"[...] So, when everything is said, there is that one thing you have to nail: the song. Know that it is all about the sound you need. My first choice to make is whether I use sticks or brushes. I have a set of really thick and full Vic Firth brushes that differ just enough from regular sticks to give a song a completely different angle, sound and intension.
I also brought Eric van den Bovenkamp on keys, because drummers are always dependent on the people that they are playing with. If you go around your drums, playing all the impossible fills in triplets or 6/8, you do not get anywhere. Even if you can play them all, no one can follow you, or even understand you musically. On the other hand, Eric is a guy with ears... he follows what I am doing, haha!"
What I encounter often is drummers telling me: 'Why are you on that record? I am much better then you.' Of course that is true. There are many, many drummers better then me. Being a professional musician, you have to understand what it is all about; if you cannot read a song from a music sheet, or when you do not truly grasp the meaning of a couplet, a pre-chorus or even a refrain, you are not fit for the job. It is all about feeling, and experience. The first thing I always try to figure out is: how does a song evolve. Where is the climax of the song, and how are we going to get there musically. I always check first where the climax in the song is."
"Really, it makes no sense trying to compete with the great sounds of drum computers nowadays. That is why I look for a drum sound with 'air' around it. Maybe that sounds a little bit strange, but it makes sense on several levels. For instance, I have a lot of distance between my microphones and my toms. When mikes are too close to the toms, you will get more hit then sound. Meaning: not the sound you hear in the room. So, make sure your mikes are not to close to the toms. It kills a lot of tone.
Also, my cymbals are part of my drum sound. Most important for me are the kick, the snare, and the toms. Cymbals are an addition to that, but must be an extension of my drum sound."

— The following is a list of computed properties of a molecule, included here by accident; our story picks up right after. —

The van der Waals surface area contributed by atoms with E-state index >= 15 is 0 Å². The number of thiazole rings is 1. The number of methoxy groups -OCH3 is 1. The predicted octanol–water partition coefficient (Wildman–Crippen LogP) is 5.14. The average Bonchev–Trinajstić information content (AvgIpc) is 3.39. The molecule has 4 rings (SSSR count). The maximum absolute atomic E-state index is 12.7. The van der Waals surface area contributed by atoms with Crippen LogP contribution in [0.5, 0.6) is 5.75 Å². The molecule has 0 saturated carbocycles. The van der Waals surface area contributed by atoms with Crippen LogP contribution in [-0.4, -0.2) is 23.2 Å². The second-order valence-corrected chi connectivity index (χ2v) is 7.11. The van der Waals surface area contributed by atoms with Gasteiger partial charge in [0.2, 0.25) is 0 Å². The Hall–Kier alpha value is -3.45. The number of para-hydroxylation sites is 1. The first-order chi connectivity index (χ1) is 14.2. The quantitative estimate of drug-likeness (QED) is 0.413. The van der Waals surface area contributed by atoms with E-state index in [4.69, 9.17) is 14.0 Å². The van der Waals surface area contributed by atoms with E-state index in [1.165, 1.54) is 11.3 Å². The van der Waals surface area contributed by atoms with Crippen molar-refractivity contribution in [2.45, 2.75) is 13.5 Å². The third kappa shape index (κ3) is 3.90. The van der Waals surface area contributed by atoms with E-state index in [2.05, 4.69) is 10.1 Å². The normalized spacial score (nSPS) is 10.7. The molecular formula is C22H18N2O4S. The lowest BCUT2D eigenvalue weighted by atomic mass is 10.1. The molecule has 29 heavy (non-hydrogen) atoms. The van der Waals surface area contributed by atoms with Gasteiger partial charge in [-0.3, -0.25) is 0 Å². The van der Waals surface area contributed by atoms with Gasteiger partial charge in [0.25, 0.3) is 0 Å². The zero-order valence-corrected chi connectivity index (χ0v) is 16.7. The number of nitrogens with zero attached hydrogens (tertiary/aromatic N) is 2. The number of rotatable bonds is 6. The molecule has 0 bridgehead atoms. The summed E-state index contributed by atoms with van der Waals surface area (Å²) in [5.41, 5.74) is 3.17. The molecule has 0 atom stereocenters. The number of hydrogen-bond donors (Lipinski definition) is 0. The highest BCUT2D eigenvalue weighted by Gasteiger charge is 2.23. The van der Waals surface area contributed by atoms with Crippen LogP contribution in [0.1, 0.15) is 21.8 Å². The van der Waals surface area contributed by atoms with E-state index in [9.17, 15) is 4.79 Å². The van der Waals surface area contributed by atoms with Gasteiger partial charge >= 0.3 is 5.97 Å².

"I am glad those 14" floor toms are disappearing to the background the last couple of years. Drummers use bigger drums nowadays. Those are harder to play, but these drums have much more definition when you compare them to all those smaller and -in-between-sizes like 10", 11" toms or that 14" floor tom.
As a drummer, you have to create a sound that is substantially different from any programmed sound you can find or create. That is where you start making a difference."
"I used to be afraid of my feelings on this. Nowadays, I passed that, and think different about the use of a click track. Simply put, I know it is there and I know it is important, but I can have a different feel towards the song. To be honest, I do not really care about it that much anymore.
I am a fan of using big Hihats. I often use a 16". Did you know you can cheat a little in time keeping with bigger hats? The bigger the size, the less interference there is on the snare drum. The pitch goes down a little bit, but you get more low from the hihat, and the attack is less hard."
"This groove is my all time favorite. It is four on the floor, on every count the kick. One that is timeless in music. Daft Punk and Pharell Williams use it, all taken from the older tracks they grew up with, learned and used in a different era.
If you want to make a step forward in music, you have to take a step back in listening where this all comes from. A lot of the music you hear now is stealing the grooves from the old days. It all comes back. I think it is best to learn the original music to understand what kind of feel fits best to a song. Of course, it is older, but it is authentic. Look at John "J.R." Robinson, who plays with Barbra Streisand. You can call it old school, or even an old guy, but he has a groove that no one else has or will have. That is why he is also on the latest Daft Punk album. He doesn't have to create or even fake it; he is that groove - and having success with it for decades until now."
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